The troubled history of Sydney's wealthiest school, Knox Grammar School
Knox Grammar has both a good and a bad reputation that are bigger than the private chat room scandal that is going on right now.
Knox Grammar is the wealthiest school in Sydney, but its reputation is better than that. Both good and bad things.
On Wednesday, several students from the independent Uniting Church school were suspended for sharing inappropriate images and making "offensive comments" in a private online chat room. Some of the conversations were also sent to the Child Abuse and Sex Crimes unit of the NSW Police.
Since then, The Daily Telegraph wrote about how deep the "Gang Gang group chat" on the instant messaging service Discord went.
Users with names like "Ni**er Removal Service" and "Fa**othater3000" and sexist, racist, homophobic, and misogynistic content were former students and friends.
"I hate fems One user wrote, "I hate gays, Jews, people who don't play Fortnite, furries, and ni**ers. I love titties, feet, abortion, rape, and drugs."
This is the latest scandal to hit the $35,000-a-year school, where former Prime Minister Gough Whitlam, actors Hugh Jackman and Hugo Weaving, and other famous people went to school. The school's good name and reputation are threatened by its dark history of wrongdoing.
A sports director went to jail because of material that was harmful to children.
Nick Warby, who used to be the sports director at Knox Grammar, went to jail in 2020 after pleading guilty to having material about child abuse.
Judge Gina O'Rourke of the NSW District Court gave Warby 28 months in prison, 14 of which he cannot get out of. When she gave Warby his punishment, she said he was unlikely to do it again because he had changed for the better by becoming a Christian and giving up drugs and alcohol.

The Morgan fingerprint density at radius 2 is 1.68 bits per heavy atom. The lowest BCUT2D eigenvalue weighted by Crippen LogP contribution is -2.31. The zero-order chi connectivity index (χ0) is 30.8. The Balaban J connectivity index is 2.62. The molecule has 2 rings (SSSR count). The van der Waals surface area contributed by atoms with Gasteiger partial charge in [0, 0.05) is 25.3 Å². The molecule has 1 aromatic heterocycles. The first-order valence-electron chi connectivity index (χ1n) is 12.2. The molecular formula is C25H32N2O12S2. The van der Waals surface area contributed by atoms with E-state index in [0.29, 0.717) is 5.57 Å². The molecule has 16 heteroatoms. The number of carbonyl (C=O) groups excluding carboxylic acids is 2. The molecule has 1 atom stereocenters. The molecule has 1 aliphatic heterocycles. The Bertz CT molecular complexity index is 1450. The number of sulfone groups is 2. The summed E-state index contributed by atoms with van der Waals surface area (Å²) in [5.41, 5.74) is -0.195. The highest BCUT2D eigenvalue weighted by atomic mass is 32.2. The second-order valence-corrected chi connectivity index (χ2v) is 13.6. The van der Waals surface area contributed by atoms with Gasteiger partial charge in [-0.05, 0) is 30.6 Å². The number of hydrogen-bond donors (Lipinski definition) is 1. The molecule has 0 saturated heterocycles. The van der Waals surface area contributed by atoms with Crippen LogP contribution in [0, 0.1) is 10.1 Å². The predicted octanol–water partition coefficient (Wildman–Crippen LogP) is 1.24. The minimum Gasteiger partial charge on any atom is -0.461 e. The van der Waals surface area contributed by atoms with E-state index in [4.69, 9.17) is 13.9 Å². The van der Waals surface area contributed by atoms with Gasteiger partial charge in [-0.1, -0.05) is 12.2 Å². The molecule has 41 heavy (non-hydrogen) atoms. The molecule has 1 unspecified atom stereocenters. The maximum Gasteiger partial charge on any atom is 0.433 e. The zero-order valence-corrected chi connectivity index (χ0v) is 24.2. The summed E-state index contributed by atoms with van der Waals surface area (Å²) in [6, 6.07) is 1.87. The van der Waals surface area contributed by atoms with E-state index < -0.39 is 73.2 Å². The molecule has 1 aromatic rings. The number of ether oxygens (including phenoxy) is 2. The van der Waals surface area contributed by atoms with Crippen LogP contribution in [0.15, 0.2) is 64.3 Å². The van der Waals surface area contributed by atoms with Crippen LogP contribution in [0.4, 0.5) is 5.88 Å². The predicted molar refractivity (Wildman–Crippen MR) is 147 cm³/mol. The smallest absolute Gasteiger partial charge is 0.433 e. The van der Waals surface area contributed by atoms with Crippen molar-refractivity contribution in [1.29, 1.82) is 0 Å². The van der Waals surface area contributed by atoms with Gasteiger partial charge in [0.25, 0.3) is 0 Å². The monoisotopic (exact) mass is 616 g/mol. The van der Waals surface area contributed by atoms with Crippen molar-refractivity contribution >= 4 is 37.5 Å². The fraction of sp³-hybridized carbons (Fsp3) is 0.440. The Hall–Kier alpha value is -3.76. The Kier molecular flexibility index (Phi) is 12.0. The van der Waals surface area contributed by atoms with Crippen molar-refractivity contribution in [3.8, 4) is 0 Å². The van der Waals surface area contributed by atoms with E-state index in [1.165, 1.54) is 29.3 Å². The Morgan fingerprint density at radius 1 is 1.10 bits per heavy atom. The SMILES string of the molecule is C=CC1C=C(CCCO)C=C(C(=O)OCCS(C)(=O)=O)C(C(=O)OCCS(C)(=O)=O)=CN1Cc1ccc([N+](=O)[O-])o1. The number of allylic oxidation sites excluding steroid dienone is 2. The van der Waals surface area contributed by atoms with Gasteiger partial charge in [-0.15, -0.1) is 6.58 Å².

In August 2019, when he was 31 years old, police arrested him after finding more than 3000 photos and videos on his phone and other devices. At the time, he told police that being charged and arrested was "relieving" and a "blessing in disguise."
2015 royal commission on sexual abuse of children
Almost six years later, during the royal commission into child sex abuse in 2015, Knox Grammar was accused of hiding 33 years of sexual abuse of its students when they were children. Between the 1970s and 2009, five former teachers were found guilty of child sexual abuse during this time.
According to what former students told the commission, there were several times when children were touched and asked to do oral sex.
Documents about the abuse had also been lost, and the school had no way to explain or explain away this.
In another case, a 14-year-old boarder was sexually assaulted by a person wearing a balaclava in November 1998. But no one ever told the police.
Former headmaster Dr. Ian Paterson was singled out for his part in making the school a place where abuse could happen.
A statement from the royal commission said, "During Dr. Paterson's time as headmaster of Knox, his attitude and the culture he helped to create at the school were dismissive of claims of child sexual abuse."
"He intentionally kept information from Knox Council, which is in charge of running the school."